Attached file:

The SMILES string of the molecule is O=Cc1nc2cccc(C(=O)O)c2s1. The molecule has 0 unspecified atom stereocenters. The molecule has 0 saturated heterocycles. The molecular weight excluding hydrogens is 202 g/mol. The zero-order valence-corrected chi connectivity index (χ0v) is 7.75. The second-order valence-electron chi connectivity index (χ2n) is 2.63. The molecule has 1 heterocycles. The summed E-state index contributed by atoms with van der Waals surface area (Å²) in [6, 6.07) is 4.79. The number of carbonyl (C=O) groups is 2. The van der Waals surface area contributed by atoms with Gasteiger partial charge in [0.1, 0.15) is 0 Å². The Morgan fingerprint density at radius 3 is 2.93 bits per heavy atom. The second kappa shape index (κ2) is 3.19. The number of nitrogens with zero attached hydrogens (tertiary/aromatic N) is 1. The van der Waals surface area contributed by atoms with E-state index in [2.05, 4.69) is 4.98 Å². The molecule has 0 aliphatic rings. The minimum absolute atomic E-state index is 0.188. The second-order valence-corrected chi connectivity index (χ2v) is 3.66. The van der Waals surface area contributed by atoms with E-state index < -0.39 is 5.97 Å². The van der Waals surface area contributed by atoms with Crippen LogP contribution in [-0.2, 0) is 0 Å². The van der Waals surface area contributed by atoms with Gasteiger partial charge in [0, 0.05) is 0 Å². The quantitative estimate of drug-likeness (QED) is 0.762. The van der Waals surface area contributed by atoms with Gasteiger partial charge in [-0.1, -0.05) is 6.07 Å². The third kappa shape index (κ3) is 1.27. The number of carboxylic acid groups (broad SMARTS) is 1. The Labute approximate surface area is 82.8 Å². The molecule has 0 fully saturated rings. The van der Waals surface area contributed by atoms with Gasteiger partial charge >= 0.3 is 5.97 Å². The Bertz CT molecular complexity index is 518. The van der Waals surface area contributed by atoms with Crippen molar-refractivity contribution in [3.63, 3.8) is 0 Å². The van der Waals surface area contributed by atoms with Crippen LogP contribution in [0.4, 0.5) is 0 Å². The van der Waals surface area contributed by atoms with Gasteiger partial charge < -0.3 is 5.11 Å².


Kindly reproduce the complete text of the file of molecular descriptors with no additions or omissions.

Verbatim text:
The SMILES string of the molecule is O=Cc1nc2cccc(C(=O)O)c2s1. The molecule has 0 unspecified atom stereocenters. The molecule has 0 saturated heterocycles. The molecular weight excluding hydrogens is 202 g/mol. The zero-order valence-corrected chi connectivity index (χ0v) is 7.75. The second-order valence-electron chi connectivity index (χ2n) is 2.63. The molecule has 1 heterocycles. The summed E-state index contributed by atoms with van der Waals surface area (Å²) in [6, 6.07) is 4.79. The number of carbonyl (C=O) groups is 2. The van der Waals surface area contributed by atoms with Gasteiger partial charge in [0.1, 0.15) is 0 Å². The Morgan fingerprint density at radius 3 is 2.93 bits per heavy atom. The second kappa shape index (κ2) is 3.19. The number of nitrogens with zero attached hydrogens (tertiary/aromatic N) is 1. The van der Waals surface area contributed by atoms with E-state index in [2.05, 4.69) is 4.98 Å². The molecule has 0 aliphatic rings. The minimum absolute atomic E-state index is 0.188. The second-order valence-corrected chi connectivity index (χ2v) is 3.66. The van der Waals surface area contributed by atoms with E-state index < -0.39 is 5.97 Å². The van der Waals surface area contributed by atoms with Crippen LogP contribution in [-0.2, 0) is 0 Å². The van der Waals surface area contributed by atoms with Gasteiger partial charge in [0, 0.05) is 0 Å². The quantitative estimate of drug-likeness (QED) is 0.762. The van der Waals surface area contributed by atoms with Gasteiger partial charge in [-0.1, -0.05) is 6.07 Å². The third kappa shape index (κ3) is 1.27. The number of carboxylic acid groups (broad SMARTS) is 1. The Labute approximate surface area is 82.8 Å². The molecule has 0 fully saturated rings. The van der Waals surface area contributed by atoms with Gasteiger partial charge >= 0.3 is 5.97 Å². The Bertz CT molecular complexity index is 518. The van der Waals surface area contributed by atoms with Crippen molar-refractivity contribution in [3.63, 3.8) is 0 Å². The van der Waals surface area contributed by atoms with Crippen LogP contribution in [0.4, 0.5) is 0 Å². The van der Waals surface area contributed by atoms with Gasteiger partial charge < -0.3 is 5.11 Å².